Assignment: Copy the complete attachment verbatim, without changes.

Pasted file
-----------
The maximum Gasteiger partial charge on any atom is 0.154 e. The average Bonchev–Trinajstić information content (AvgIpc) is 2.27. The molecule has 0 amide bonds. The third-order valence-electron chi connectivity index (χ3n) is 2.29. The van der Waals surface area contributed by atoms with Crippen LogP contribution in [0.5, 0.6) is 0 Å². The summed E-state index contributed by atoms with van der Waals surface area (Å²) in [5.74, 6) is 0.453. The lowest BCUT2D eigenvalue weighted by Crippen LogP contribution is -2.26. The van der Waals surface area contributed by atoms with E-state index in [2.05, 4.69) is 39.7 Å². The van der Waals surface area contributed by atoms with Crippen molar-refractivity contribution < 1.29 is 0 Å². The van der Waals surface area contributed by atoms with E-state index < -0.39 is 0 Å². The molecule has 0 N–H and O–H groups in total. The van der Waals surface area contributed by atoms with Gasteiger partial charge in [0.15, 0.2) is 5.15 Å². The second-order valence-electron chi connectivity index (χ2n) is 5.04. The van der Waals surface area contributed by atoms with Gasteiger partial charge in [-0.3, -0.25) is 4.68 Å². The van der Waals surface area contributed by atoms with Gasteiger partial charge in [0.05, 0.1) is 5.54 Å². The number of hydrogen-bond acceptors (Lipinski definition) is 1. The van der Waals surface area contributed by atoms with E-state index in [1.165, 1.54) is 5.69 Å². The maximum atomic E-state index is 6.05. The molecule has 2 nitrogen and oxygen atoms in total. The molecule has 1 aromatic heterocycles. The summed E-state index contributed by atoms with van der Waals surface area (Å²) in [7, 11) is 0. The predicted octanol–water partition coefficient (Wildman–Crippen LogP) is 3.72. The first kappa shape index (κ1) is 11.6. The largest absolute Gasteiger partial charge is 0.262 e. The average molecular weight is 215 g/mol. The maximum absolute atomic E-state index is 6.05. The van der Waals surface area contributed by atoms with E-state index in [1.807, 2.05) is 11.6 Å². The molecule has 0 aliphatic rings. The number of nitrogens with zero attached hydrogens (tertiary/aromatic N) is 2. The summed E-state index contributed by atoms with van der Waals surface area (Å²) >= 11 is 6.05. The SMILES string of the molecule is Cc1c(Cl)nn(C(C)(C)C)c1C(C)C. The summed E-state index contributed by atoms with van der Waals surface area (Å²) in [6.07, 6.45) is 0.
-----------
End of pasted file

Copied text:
The maximum Gasteiger partial charge on any atom is 0.154 e. The average Bonchev–Trinajstić information content (AvgIpc) is 2.27. The molecule has 0 amide bonds. The third-order valence-electron chi connectivity index (χ3n) is 2.29. The van der Waals surface area contributed by atoms with Crippen LogP contribution in [0.5, 0.6) is 0 Å². The summed E-state index contributed by atoms with van der Waals surface area (Å²) in [5.74, 6) is 0.453. The lowest BCUT2D eigenvalue weighted by Crippen LogP contribution is -2.26. The van der Waals surface area contributed by atoms with E-state index in [2.05, 4.69) is 39.7 Å². The van der Waals surface area contributed by atoms with Crippen molar-refractivity contribution < 1.29 is 0 Å². The van der Waals surface area contributed by atoms with E-state index < -0.39 is 0 Å². The molecule has 0 N–H and O–H groups in total. The van der Waals surface area contributed by atoms with Gasteiger partial charge in [0.15, 0.2) is 5.15 Å². The second-order valence-electron chi connectivity index (χ2n) is 5.04. The van der Waals surface area contributed by atoms with Gasteiger partial charge in [-0.3, -0.25) is 4.68 Å². The van der Waals surface area contributed by atoms with Gasteiger partial charge in [0.05, 0.1) is 5.54 Å². The number of hydrogen-bond acceptors (Lipinski definition) is 1. The van der Waals surface area contributed by atoms with E-state index in [1.165, 1.54) is 5.69 Å². The maximum atomic E-state index is 6.05. The molecule has 2 nitrogen and oxygen atoms in total. The molecule has 1 aromatic heterocycles. The summed E-state index contributed by atoms with van der Waals surface area (Å²) in [7, 11) is 0. The predicted octanol–water partition coefficient (Wildman–Crippen LogP) is 3.72. The first kappa shape index (κ1) is 11.6. The largest absolute Gasteiger partial charge is 0.262 e. The average molecular weight is 215 g/mol. The maximum absolute atomic E-state index is 6.05. The van der Waals surface area contributed by atoms with E-state index in [1.807, 2.05) is 11.6 Å². The molecule has 0 aliphatic rings. The number of nitrogens with zero attached hydrogens (tertiary/aromatic N) is 2. The summed E-state index contributed by atoms with van der Waals surface area (Å²) >= 11 is 6.05. The SMILES string of the molecule is Cc1c(Cl)nn(C(C)(C)C)c1C(C)C. The summed E-state index contributed by atoms with van der Waals surface area (Å²) in [6.07, 6.45) is 0.